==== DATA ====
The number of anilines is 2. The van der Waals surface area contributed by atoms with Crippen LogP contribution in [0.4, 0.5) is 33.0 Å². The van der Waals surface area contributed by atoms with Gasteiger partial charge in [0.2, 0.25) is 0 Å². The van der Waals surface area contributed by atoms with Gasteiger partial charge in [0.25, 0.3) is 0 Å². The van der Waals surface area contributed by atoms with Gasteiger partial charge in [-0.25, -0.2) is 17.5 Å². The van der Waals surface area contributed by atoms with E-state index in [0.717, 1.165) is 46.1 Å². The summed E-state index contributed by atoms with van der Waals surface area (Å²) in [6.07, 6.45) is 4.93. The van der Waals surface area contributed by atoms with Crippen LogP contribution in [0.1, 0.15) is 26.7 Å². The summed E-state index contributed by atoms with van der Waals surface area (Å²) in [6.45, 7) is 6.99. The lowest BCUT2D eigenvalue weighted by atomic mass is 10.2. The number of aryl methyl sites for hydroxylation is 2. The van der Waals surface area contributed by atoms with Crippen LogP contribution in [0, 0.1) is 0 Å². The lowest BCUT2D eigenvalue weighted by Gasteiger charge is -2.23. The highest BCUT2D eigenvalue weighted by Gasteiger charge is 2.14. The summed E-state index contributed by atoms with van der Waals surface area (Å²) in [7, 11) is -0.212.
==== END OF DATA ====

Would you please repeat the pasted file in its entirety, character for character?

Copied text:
The number of anilines is 2. The van der Waals surface area contributed by atoms with Crippen LogP contribution in [0.4, 0.5) is 33.0 Å². The van der Waals surface area contributed by atoms with Gasteiger partial charge in [0.2, 0.25) is 0 Å². The van der Waals surface area contributed by atoms with Gasteiger partial charge in [0.25, 0.3) is 0 Å². The van der Waals surface area contributed by atoms with Gasteiger partial charge in [-0.25, -0.2) is 17.5 Å². The van der Waals surface area contributed by atoms with E-state index in [0.717, 1.165) is 46.1 Å². The summed E-state index contributed by atoms with van der Waals surface area (Å²) in [6.07, 6.45) is 4.93. The van der Waals surface area contributed by atoms with Crippen LogP contribution in [0.1, 0.15) is 26.7 Å². The summed E-state index contributed by atoms with van der Waals surface area (Å²) in [6.45, 7) is 6.99. The lowest BCUT2D eigenvalue weighted by atomic mass is 10.2. The number of aryl methyl sites for hydroxylation is 2. The van der Waals surface area contributed by atoms with Crippen LogP contribution in [0, 0.1) is 0 Å². The lowest BCUT2D eigenvalue weighted by Gasteiger charge is -2.23. The highest BCUT2D eigenvalue weighted by Gasteiger charge is 2.14. The summed E-state index contributed by atoms with van der Waals surface area (Å²) in [7, 11) is -0.212.